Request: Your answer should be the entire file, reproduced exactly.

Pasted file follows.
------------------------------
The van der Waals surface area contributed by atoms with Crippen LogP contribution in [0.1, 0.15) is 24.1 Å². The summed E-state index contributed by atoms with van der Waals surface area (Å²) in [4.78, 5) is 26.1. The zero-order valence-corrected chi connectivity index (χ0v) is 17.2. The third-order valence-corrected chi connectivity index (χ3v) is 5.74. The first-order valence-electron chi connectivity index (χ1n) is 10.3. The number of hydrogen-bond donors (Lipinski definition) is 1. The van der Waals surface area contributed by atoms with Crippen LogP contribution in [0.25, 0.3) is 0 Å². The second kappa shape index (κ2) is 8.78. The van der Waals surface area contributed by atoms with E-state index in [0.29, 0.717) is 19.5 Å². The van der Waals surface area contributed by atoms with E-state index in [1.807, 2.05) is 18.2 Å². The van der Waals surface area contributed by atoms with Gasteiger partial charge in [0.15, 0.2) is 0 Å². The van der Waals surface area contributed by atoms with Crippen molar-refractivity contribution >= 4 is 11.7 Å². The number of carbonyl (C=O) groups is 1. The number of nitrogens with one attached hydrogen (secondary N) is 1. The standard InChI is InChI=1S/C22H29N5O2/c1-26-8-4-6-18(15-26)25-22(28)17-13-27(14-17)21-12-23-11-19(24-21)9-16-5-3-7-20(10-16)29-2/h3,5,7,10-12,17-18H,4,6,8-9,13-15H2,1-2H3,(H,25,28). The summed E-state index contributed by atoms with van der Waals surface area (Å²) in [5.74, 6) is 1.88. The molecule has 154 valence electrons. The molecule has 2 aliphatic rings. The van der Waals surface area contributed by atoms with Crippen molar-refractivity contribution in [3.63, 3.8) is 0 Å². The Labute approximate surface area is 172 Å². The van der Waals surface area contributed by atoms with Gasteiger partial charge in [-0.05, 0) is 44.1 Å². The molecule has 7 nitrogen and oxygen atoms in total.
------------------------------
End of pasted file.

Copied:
The van der Waals surface area contributed by atoms with Crippen LogP contribution in [0.1, 0.15) is 24.1 Å². The summed E-state index contributed by atoms with van der Waals surface area (Å²) in [4.78, 5) is 26.1. The zero-order valence-corrected chi connectivity index (χ0v) is 17.2. The third-order valence-corrected chi connectivity index (χ3v) is 5.74. The first-order valence-electron chi connectivity index (χ1n) is 10.3. The number of hydrogen-bond donors (Lipinski definition) is 1. The van der Waals surface area contributed by atoms with Crippen LogP contribution in [0.25, 0.3) is 0 Å². The second kappa shape index (κ2) is 8.78. The van der Waals surface area contributed by atoms with E-state index in [0.29, 0.717) is 19.5 Å². The van der Waals surface area contributed by atoms with E-state index in [1.807, 2.05) is 18.2 Å². The van der Waals surface area contributed by atoms with Gasteiger partial charge in [0.15, 0.2) is 0 Å². The van der Waals surface area contributed by atoms with Crippen molar-refractivity contribution >= 4 is 11.7 Å². The number of carbonyl (C=O) groups is 1. The number of nitrogens with one attached hydrogen (secondary N) is 1. The standard InChI is InChI=1S/C22H29N5O2/c1-26-8-4-6-18(15-26)25-22(28)17-13-27(14-17)21-12-23-11-19(24-21)9-16-5-3-7-20(10-16)29-2/h3,5,7,10-12,17-18H,4,6,8-9,13-15H2,1-2H3,(H,25,28). The summed E-state index contributed by atoms with van der Waals surface area (Å²) in [5.74, 6) is 1.88. The molecule has 154 valence electrons. The molecule has 2 aliphatic rings. The van der Waals surface area contributed by atoms with Crippen molar-refractivity contribution in [3.63, 3.8) is 0 Å². The Labute approximate surface area is 172 Å². The van der Waals surface area contributed by atoms with Gasteiger partial charge in [-0.05, 0) is 44.1 Å². The molecule has 7 nitrogen and oxygen atoms in total.